Tiny Mix Tapes

You could easily — too easily, perhaps — cast Harris Newman’s split musical-personality as two sides of a Slint-ish coin. When this Montreal stalwart plays with Hrsta or mans the boards for groups like A Silver Mt. Zion and Fly Pan Am, he exorcises his demons through climactic walls of distortion, calling to mind the dense wail of Spiderland’s final minute. When he flies solo, Newman entertains those dark spirits by serenading them with skeletal lapsteel drones and hypnotic acoustic guitar dreamweaving of the Takoma school, channeling the creaky, tiptoeing repetition of Slint’s creepiest songs.
This comparison holds water — listen during "Anamnesis" to the guitar strings circle about like vampire fingers tracing your spine, and try in vain to avoid thinking of "Don, Aman." But Newman’s been slapped with enough RIYDs already; critics dismissed his previous albums as nice-enough Fahey/Lang/Basho redux. Time to slap the man on the back for coming into his own. Down a Boddingtons in honor of the title song, in which Newman dabbles in raga-like bends without sounding too culture-vulture for his own good. And pay careful attention to "Opera House Stomp" and "A Quarter to Call the Ambulance," two places where our man flips the script by giving us more tension and texture than we expect from one-dude instrumental albums. This happens in the former track because he calls in another dude, Eric Craven, to pound the skins while he picks up an electric and fingertaps some mind-boggling math-blues; in the latter, Newman bounces rattling acoustic trills off of sustained drones, strings shaking and echoing like a bag of bones in a Kentucky cavern. Nice. — P Funk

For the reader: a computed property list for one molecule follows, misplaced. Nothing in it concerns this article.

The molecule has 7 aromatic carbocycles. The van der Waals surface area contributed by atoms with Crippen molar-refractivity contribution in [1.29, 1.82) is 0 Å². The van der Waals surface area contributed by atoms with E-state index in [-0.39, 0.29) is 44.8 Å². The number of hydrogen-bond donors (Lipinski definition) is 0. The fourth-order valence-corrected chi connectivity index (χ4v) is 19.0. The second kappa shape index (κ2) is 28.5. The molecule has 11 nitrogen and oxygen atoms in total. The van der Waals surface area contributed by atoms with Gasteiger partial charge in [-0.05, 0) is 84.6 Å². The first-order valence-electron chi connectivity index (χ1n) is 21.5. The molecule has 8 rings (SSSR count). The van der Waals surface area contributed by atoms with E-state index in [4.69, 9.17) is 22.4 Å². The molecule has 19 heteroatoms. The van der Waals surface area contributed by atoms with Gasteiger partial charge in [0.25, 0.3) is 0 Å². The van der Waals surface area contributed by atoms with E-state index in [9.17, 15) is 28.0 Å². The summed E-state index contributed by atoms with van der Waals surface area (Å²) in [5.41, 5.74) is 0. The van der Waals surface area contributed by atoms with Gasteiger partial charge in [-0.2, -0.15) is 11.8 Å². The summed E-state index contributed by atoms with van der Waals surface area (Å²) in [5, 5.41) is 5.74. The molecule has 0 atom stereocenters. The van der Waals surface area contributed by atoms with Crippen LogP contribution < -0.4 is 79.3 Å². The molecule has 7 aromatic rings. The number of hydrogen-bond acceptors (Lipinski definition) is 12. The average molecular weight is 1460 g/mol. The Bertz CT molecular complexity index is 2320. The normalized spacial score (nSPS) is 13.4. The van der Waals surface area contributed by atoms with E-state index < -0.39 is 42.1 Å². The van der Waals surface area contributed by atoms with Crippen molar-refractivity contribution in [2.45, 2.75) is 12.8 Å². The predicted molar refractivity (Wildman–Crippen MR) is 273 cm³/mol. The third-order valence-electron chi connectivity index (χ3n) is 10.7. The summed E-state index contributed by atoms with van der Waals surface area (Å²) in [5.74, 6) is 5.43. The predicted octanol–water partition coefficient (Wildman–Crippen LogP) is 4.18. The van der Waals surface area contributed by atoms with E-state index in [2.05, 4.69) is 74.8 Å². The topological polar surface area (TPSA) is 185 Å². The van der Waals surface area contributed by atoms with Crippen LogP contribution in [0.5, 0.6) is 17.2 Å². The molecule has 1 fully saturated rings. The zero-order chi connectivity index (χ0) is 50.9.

The Daily Copper

Harris Newman knows his John Fahey and Steffen Basho-Junghans; while he's treading on near-sacred ground for steel-string aficionados, the guitarist is more than up to the task, and he's willing to blur musical boundaries in the process. The title track of his CD Decorated is a wonderful conglomeration of playing styles - at turns bluesy, hypnotically drone-based, and filled with fiery, folksy finger-picking. Joined by drummer Eric Craven, Newman plays electric guitar on Thee Opera House Stomp;" the duo post-rock-out with abandon. On "Blues for Vilhelm," the guitarist makes some awesome sounds with a lapsteel instrument, creating an incantatory power drone excursion. There are some wonderful sounds and fascinating playing to be heard here. — Christian Carey

Exclaim Magazine

Moody and beautiful, Decorated is a compelling collection of steel-string guitar explorations by Montreal’s Harris Newman. Best known for mastering albums by Montreal-based bands like Wolf Parade, Arcade Fire and Constellation Records artists, Newman himself is a musical force, contributing to Hrsta, Sackville and Triple Burner. This third solo album contains a powerful array of music, from meditative, Fahey-esque finger picking to swells of textured noise and avant-garde wanderlust. Newman begins with “Our Cavalcade of Sightless Riders,” a moody, shifting piece that eventually huffs its way into manic blues, and by “The Malarial Two-Step” there’s a good gust of wind in Newman’s sails. “Blues for Vilhelm” radically shifts the record, as a sheet of electric sound bellows forth, pulsating but intangible after the experimental precision of Newman’s acoustic fingering. That feel dips in and out again, however the most memorable moment features a downpour of electric guitar and drummer Eric Craven on “Opera House Stomp.” Dense and intricate, Decorated is a masterful display. — Vish Khanna